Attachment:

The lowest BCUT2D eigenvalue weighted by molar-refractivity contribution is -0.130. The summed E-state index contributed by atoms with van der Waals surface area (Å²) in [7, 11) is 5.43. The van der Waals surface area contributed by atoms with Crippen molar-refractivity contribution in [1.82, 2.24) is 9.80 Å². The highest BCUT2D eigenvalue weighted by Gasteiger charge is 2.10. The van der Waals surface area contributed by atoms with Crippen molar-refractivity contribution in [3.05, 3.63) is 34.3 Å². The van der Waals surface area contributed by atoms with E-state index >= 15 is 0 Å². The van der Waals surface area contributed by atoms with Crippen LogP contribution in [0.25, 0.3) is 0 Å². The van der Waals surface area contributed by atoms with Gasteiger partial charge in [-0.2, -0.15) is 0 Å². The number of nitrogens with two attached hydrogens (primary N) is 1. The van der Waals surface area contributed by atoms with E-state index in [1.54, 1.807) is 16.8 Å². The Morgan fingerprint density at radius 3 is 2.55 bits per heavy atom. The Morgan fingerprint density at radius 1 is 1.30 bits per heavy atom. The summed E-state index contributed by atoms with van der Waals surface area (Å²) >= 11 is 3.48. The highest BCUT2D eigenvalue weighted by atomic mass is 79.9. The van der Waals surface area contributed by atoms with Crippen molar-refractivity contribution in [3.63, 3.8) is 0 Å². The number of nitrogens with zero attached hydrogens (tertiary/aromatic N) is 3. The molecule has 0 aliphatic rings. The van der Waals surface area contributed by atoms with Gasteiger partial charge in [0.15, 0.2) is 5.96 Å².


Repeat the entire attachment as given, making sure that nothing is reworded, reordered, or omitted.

The lowest BCUT2D eigenvalue weighted by molar-refractivity contribution is -0.130. The summed E-state index contributed by atoms with van der Waals surface area (Å²) in [7, 11) is 5.43. The van der Waals surface area contributed by atoms with Crippen molar-refractivity contribution in [1.82, 2.24) is 9.80 Å². The highest BCUT2D eigenvalue weighted by Gasteiger charge is 2.10. The van der Waals surface area contributed by atoms with Crippen molar-refractivity contribution in [3.05, 3.63) is 34.3 Å². The van der Waals surface area contributed by atoms with E-state index >= 15 is 0 Å². The van der Waals surface area contributed by atoms with Crippen LogP contribution in [0.25, 0.3) is 0 Å². The van der Waals surface area contributed by atoms with Gasteiger partial charge in [-0.2, -0.15) is 0 Å². The number of nitrogens with two attached hydrogens (primary N) is 1. The van der Waals surface area contributed by atoms with E-state index in [1.54, 1.807) is 16.8 Å². The Morgan fingerprint density at radius 3 is 2.55 bits per heavy atom. The Morgan fingerprint density at radius 1 is 1.30 bits per heavy atom. The summed E-state index contributed by atoms with van der Waals surface area (Å²) >= 11 is 3.48. The highest BCUT2D eigenvalue weighted by atomic mass is 79.9. The van der Waals surface area contributed by atoms with Crippen molar-refractivity contribution in [3.63, 3.8) is 0 Å². The number of nitrogens with zero attached hydrogens (tertiary/aromatic N) is 3. The molecule has 0 aliphatic rings. The van der Waals surface area contributed by atoms with Gasteiger partial charge in [0.15, 0.2) is 5.96 Å².